Real 16th Century Ruins for Joy and Thrill
Vasaborgen is the remains of the original Uppsala castle. In the old 16th century ruins we can
offer unforgettable stories about kings, queens, princes princesses and evil, horrible, sudden death.
The Museum is open June to August. Guide yourself around or join a guided tour in English.
Year round we offer PRE BOOKED guided historical tours in English for school classes,
groups, companies, and organizations. Also pre booked GHOST WALKS in English and WEDDINGS in the historical environment.
On the Culture Night 2nd weekend in September and around Halloween we have PUBLIC GHOST WALKS in Swedish.
How to get here:
Opening hours 2022
11th of June to 21st of August
ALMOST every day 11 am – 5 pm.
Weekdays at 2 pm (Swedish)
Saturdays and Sundays in June and July at 1 pm (English) and 2 pm June - August (Swedish)Guiding included in entrance fee.
Deviating opening hours
11 June 11 am - 3 pm
, Midsummers eve CLOSED
2 July 11 am - 3 pm
30 July 11 am - 1 pm
You can book your own Ghost walk in English.
PRICE 6000 SEK + VAT for companies, Incl VAT for FITs.
THRILL, POWER AND HORRIBLE DEATHS
Are you afraid of ghosts? Then book a ghost walk in the Vasaborgen 16th century ruins at Uppsala Castle. Truths are blended with sayings about kings,princes and princesses who have not really found peace. If you have an open mind, you will learn how to become friends with the ghosts. Within an hour, you will join the castle wife Maria in the catacombs and the royal apartments of Vasaborgen, which in the 16th century was the most modern defense fortress in Scandinavia and the original Uppsala castle. There is no heating, no carpets or other amenities. Just exciting ruins with a roof and wings of history from ancient times whizzing in the ruin. The Castle wife takes you on a story with history, power and evil, sudden death. Only pre booking at least one week in advance. From 7 years. Children only in company with an adult.
Events when museum is closed
Even if the museum is closed during winter, you can book your own guided tour in English all year round.
Weddings in historical environments
You can have your wedding ceremony in the Vasaborgen Tower room.
Early Castle History: The Vasa family
In 1549, King Gustav Vasa began building a fortification in Uppsala, which at the time was the most modern in northern Europe.
A power-hungry Gustav challenged the highest of the church by aiming its cannons at the cathedral tower. In Vasaborgen you get to know more about Gustav's plans and visits in Uppsala, at this time regarded as the second capital of the kingdom.
On May 24, 1567, Gustav Vasa's eldest son Erik XIV, who may have had a beginning mental illness, comitted the horrific Sture murders. It is believed that the murders took place here in the oldest parts of the castle.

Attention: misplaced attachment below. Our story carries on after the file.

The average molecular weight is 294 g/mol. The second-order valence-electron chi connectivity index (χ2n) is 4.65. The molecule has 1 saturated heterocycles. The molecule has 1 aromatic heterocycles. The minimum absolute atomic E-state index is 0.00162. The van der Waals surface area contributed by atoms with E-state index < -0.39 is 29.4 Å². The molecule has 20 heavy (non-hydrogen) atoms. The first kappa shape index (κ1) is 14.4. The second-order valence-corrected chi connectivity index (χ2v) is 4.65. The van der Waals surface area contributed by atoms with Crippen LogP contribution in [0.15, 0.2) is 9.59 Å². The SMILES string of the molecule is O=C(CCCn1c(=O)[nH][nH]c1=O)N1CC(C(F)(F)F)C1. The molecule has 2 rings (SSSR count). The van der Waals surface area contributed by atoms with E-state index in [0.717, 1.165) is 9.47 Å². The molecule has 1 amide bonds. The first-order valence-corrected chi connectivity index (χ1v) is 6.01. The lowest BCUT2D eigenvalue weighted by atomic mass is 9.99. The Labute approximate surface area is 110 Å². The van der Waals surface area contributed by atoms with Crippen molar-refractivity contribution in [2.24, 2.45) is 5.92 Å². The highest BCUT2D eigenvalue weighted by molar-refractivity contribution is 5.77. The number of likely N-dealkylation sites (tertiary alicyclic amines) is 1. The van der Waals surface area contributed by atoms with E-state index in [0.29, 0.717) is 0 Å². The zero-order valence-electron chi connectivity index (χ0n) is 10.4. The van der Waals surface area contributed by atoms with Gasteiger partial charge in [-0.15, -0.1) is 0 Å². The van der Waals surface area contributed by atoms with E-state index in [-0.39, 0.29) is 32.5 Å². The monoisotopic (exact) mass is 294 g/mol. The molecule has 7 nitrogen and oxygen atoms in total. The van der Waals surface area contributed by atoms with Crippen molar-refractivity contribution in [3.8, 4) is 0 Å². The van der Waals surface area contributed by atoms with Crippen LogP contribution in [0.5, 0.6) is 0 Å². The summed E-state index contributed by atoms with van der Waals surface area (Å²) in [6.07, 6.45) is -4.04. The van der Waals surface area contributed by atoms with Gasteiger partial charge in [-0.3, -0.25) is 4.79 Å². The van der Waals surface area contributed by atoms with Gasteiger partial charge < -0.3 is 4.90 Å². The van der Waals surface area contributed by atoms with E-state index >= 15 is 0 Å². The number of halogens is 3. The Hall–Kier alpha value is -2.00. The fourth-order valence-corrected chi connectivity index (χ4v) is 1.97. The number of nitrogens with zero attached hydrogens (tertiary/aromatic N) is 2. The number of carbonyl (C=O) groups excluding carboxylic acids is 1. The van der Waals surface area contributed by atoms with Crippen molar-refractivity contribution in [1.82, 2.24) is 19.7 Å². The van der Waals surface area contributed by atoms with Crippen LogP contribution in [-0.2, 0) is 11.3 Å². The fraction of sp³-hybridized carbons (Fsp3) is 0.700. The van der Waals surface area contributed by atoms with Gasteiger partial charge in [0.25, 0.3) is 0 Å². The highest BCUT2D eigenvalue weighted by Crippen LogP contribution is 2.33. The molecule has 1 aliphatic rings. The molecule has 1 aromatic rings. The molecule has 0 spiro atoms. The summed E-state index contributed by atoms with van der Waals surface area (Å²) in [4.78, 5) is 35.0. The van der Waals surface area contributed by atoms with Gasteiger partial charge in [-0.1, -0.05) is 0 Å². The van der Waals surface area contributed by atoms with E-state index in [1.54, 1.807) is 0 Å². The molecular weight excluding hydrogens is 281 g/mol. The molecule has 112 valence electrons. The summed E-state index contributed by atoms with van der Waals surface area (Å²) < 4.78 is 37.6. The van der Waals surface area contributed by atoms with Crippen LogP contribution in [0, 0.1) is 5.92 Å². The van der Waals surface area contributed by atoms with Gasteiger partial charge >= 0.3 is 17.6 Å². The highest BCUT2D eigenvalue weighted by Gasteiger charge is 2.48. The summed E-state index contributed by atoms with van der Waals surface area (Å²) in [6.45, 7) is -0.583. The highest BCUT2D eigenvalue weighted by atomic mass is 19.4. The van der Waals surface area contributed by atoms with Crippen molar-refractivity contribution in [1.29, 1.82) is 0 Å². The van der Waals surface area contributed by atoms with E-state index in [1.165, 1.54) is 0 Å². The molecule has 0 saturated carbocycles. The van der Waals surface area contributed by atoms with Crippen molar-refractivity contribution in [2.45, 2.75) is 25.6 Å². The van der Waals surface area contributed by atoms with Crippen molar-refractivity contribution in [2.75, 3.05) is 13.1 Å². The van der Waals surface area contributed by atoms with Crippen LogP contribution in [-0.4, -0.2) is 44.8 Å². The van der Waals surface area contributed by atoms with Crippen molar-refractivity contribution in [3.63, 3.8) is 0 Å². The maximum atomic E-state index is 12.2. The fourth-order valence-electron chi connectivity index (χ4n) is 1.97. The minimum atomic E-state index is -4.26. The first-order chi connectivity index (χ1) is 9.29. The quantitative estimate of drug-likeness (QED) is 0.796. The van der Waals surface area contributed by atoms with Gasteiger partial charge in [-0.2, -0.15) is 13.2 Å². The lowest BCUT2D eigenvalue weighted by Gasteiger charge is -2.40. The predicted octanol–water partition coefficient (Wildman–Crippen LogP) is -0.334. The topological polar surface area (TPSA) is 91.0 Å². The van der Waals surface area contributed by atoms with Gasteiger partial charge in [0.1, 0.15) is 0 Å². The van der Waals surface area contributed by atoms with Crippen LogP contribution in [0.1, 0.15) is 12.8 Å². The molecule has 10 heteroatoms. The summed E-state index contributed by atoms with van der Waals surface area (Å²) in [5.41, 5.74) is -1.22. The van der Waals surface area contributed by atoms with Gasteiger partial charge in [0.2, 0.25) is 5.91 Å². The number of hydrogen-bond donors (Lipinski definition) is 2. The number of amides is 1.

Erik XIV may have been murdered by order of his brother Johan III, who was also called Duke Johan of Finland. He had the castle restored after a fire, and then built, among other things, King John's gate as
is outside the entrance to Vasaborgen. Johan married a Polish princess, Katarina Jagellonica, and converted to Catholicism.
that her spirit is still wandering in the castle ruins. Many now living can testify to strange events and lost furniture, swaying chandeliers and a feeling of discomfort when staying in certain parts of the castle.
The Sture murders 1567
The so called Sture murders are where the murders of three noblemen of the prominent Sture family and three more persons, where killed by the direct orders of King Erik XIV. The terrible event took place in Vasaborgen Uppsala Castle on 24 May 1567. Unbridled rage and mental illness has been cited as an explanation for the king's decisions and actions around the murders. This painting hangs in the original at Uppsala Castle, painted by Gustaf Cederström.
Queen Kristina (1626–1689) ruled the years 1632–1654. She is one of three reigning queens in Sweden's history and became the last regent of the Vasa family. Queen Kristina abdicated in the State Hall at Uppsala Castle in 1654 and then converted to Catholicism. Kristina's choices and motives have been discussed for centuries. It has been speculated whether she preferred men or women. She often wore men's clothes and was raised to be a king. She was clear that she never wanted to get married but didn't want to tell why. An exchange of letters with one of the pope's cardinals, however, shows that she was deeply in love with him. No one knows, except Kristina, what she really felt or thought. What is clear is that she is one of history's most obstinate and freedom-loving women. Kristina is buried in St. Peter's Church in Rome. Here portrayed by Sébastien Bourdon shortly before the abdication.